Prevalence of non-accidental trauma among children at ACS verified pediatric trauma centers

Child abuse remains a national epidemic that has detrimental effects if unnoticed in the clinical setting | Journal of Trauma and Acute Care Surgery

Background: Extreme cases of child abuse, or non-accidental trauma (NAT), have large financial burdens associated with them due to treatment costs and long-term effects of abuse. Clinicians that have additional training and experience with pediatric trauma are better equipped to detect signs of NAT and have more experience reporting it. This additional training and experience can be measured by using the American College of Surgeons (ACS) Pediatric Trauma Verification. It is hypothesized that ACS verified Pediatric Trauma Centers (vPTCs) have an increased prevalence of NAT due to this additional experience and training when relative to non-ACS vPTCs.

 

Conclusions: The greater prevalence of NAT at vPTCs likely represents a more accurate measure of NAT among pediatric trauma patients, likely due to more experience and training of clinicians.

Full reference: Bogumil, D.D.A. et al. (2017) Prevalence of non-accidental trauma among children at ACS verified pediatric trauma centers. Journal of Trauma and Acute Care Surgery: Published online: 20 June 2017

 

Ultrasound for children with abdominal trauma

Despite evidence showing that the routine use of sonography in hospital emergency departments can safely improve care for adults when evaluating for possible abdominal trauma injuries, researchers at UC Davis Medical Center could not identify any significant improvements in care for pediatric trauma patients | ScienceDaily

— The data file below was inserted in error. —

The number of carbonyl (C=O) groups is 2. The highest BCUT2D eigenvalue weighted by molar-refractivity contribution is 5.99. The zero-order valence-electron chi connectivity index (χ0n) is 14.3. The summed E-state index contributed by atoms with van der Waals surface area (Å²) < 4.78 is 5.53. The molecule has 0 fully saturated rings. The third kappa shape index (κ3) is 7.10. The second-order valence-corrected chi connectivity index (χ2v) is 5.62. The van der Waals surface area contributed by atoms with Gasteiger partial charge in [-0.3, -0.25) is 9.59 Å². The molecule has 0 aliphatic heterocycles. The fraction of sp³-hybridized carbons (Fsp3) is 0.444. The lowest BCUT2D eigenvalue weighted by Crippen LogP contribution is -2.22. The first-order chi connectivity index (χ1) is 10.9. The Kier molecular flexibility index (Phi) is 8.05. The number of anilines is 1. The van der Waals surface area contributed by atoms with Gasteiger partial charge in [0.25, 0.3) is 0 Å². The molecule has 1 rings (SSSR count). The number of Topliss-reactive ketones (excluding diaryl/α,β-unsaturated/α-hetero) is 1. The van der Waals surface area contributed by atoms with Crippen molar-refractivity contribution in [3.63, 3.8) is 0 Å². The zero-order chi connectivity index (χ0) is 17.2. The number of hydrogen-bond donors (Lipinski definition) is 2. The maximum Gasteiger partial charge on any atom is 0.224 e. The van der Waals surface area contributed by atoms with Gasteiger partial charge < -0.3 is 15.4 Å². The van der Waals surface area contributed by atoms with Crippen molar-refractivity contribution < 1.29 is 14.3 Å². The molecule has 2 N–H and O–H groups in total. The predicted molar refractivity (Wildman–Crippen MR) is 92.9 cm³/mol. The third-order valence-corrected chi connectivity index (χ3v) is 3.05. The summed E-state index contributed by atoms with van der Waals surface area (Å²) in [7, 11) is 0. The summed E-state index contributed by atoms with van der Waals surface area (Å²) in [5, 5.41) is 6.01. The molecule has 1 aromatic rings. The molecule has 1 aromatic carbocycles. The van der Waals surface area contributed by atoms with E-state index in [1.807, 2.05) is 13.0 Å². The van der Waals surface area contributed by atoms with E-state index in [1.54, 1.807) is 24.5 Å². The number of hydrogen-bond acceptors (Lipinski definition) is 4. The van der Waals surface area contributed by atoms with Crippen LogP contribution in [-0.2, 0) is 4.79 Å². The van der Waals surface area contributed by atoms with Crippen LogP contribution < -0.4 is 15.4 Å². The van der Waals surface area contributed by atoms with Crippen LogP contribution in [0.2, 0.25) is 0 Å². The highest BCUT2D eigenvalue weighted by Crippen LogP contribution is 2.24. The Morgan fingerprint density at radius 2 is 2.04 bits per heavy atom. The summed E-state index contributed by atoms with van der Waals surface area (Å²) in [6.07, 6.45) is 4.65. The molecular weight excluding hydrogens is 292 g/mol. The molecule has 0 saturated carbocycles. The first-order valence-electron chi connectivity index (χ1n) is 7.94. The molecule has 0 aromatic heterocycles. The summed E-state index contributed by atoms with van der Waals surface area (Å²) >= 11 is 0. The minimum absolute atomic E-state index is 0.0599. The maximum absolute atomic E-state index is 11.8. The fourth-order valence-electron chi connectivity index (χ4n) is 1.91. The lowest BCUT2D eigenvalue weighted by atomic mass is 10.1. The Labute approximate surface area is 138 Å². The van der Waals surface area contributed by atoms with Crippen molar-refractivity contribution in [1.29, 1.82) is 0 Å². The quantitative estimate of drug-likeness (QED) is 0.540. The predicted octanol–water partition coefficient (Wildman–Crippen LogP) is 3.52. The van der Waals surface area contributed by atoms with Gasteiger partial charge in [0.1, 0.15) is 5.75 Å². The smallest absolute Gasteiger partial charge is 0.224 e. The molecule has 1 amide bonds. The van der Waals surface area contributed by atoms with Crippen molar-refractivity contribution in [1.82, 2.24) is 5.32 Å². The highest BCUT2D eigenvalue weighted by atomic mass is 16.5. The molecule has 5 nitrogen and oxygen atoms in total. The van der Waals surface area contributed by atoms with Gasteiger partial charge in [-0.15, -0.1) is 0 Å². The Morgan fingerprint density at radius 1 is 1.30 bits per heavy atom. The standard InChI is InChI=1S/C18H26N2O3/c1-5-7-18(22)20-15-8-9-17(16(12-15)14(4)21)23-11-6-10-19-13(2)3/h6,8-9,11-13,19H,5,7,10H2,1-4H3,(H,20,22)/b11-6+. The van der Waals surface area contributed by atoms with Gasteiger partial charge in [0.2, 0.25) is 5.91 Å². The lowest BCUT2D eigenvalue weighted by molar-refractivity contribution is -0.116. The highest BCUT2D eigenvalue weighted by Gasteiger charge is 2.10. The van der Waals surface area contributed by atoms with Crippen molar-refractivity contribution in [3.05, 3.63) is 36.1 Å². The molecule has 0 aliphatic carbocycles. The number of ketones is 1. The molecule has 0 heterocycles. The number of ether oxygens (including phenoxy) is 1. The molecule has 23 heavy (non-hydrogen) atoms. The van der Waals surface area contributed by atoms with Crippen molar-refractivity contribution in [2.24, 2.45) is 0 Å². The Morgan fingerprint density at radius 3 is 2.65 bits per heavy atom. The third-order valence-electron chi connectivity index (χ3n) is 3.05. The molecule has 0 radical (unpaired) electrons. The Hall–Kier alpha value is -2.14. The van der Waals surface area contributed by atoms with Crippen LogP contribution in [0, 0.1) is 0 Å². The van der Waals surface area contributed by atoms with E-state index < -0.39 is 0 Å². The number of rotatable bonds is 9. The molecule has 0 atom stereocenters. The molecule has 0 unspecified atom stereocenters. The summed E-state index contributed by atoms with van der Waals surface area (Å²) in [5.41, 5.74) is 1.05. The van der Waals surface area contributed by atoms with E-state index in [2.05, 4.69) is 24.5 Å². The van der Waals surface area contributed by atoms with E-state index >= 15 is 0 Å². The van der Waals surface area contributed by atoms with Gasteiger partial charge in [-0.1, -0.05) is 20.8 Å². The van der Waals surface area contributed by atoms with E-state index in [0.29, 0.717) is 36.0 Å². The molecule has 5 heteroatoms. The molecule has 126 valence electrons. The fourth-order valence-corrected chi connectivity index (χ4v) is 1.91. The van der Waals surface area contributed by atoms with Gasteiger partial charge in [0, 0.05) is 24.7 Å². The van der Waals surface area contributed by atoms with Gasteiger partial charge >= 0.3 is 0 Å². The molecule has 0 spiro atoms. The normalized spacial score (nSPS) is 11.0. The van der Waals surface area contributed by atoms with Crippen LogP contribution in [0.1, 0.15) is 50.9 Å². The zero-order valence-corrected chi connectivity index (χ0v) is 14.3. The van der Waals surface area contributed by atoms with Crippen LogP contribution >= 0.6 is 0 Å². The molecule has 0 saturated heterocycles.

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The findings, which resulted from a randomized clinical study involving 925 children with blunt torso trauma who were evaluated in the emergency department at the medical center, showed no difference in important clinical outcomes. The outcomes assessed were developed for the study mainly based on previous research in injured adults.

The UC Davis team investigated the Focused Assessment with Sonography for Trauma (FAST) to determine whether the use of the FAST examination could safely lead to a decrease in the use of computed tomography (CT) scans for children, and other outcomes. FAST is a bedside ultrasound examination using a portable ultrasound machine. It has not been routinely used in the initial emergency department evaluations of injured children. CT scans represent the “gold standard” in diagnostic imaging for clinicians, including the identification of intra-abdominal injuries, but they also pose a greater radiation risk for children than they do for adults.

Resiliency and quality of life trajectories after injury

Zarzaur, B. et al. Journal of Trauma and Acute Care Surgery. Published online: 23 February 2017

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Background: Injury can greatly impact patients’ long-term quality of life. Resilience refers to an individual’s ability to positively adapt after facing stress or trauma. The objective of this study was to examine the relationship between pre-injury resiliency scores and quality of life after injury.